There are many factors which combine to determine how long your backups will take. Some of them are obvious; some, perhaps less obvious.
1. The amount of data you're backing up.
Ask yourself if you really need to be backing up everything you're backing up. If disaster strikes, it may be better to perform a clean install from your OS X installation disc and then use Deja Vu to selectively restore items from your backup.
2. The amount of memory in your system. The speed of your system. The speed of your network if you're doing network backups. The type of device you're backing up to. The speed of your CD/DVD recorder if you're backing up to Toast.
Like most everything in OS X, Deja Vu will benefit from having more memory available to it. And, of course, backing up over a network will generally be much slower than backing up to a local FireWire disk, for example.
3. The level of system activity during the backup.
Deja Vu requires a fair amount of system resources while a backup is being performed. It also tries to be polite by running at a fairly low priority. If you are running other system-intensive apps during the backup, your backup may take longer. It's best to arrange to have your backups performed during periods when the system is relatively quiet (inactive).
4. The general health of the disks involved in the backup.
Make sure to regularly use a repair utility like DiskWarrior, Disk Utility, or AppleJack to fix any potential problems with your disks. Disk catalog corruption can cause any number of problems--from free space being misreported, to files not being displayed in the Finder.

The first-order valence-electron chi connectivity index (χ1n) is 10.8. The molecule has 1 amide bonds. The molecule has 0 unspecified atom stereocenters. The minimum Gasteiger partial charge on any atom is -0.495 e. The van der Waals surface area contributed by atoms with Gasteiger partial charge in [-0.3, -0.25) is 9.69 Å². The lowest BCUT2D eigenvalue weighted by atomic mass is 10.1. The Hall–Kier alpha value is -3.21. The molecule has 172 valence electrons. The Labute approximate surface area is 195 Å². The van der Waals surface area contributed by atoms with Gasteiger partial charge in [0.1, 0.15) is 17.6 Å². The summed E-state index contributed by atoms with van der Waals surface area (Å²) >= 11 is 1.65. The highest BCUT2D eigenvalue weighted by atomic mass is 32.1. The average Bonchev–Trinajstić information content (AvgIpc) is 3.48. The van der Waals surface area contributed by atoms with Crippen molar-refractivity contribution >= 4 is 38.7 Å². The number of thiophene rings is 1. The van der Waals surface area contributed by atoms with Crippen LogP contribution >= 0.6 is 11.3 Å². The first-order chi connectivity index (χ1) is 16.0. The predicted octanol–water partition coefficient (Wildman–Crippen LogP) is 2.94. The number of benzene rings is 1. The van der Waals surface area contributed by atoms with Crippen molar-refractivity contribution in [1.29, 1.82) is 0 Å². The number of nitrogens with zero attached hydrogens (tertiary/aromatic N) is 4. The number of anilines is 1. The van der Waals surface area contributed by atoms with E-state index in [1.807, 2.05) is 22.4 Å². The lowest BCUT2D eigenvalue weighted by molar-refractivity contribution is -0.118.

5. The Deja Vu options you have selected. Each bit of functionality has a cost. Here are the options that will affect your backup speed.
- 'Repair disk permissions': This usually doesn't take too much time, and it can help keep your system in good health. Still, if speed is your primary concern, keep this unchecked.
- 'Show backup progress': The more data you are backing up, the more this option will lengthen the duration of your backup. The reason for this is that in order to show a "percentage complete", Deja Vu must first perform a "simulation scan" to determine the total number of files which will actually be copied. With more data, this simulation scan takes more time.
- Safety Net (available in DV 3.1 and higher): Safety Net provides a valuable feature in that it can archive changed and/or deleted files so that you can retrieve previous revisions of a given file. The amount of time this will take depends on the amount of data Safety Net needs to archive, and on the number of archives you ask it to keep for you (because an index of these archives is created each time a backup is performed).
Having either of these last two options enabled will cause DV to perform a simulation scan as described above. This means that if you have Safety Net enabled, you may as well enable 'Show backup progress' as well, since the cost is basically nothing in this scenario.
6. Spotlight (Tiger).
As of version 3.2, Deja Vu will temporarily disable Spotlight indexing on the destination disk (assuming it's enabled) for the duration of the backup. This is done to prevent Spotlight from frantically trying to index all the files that are being copied over.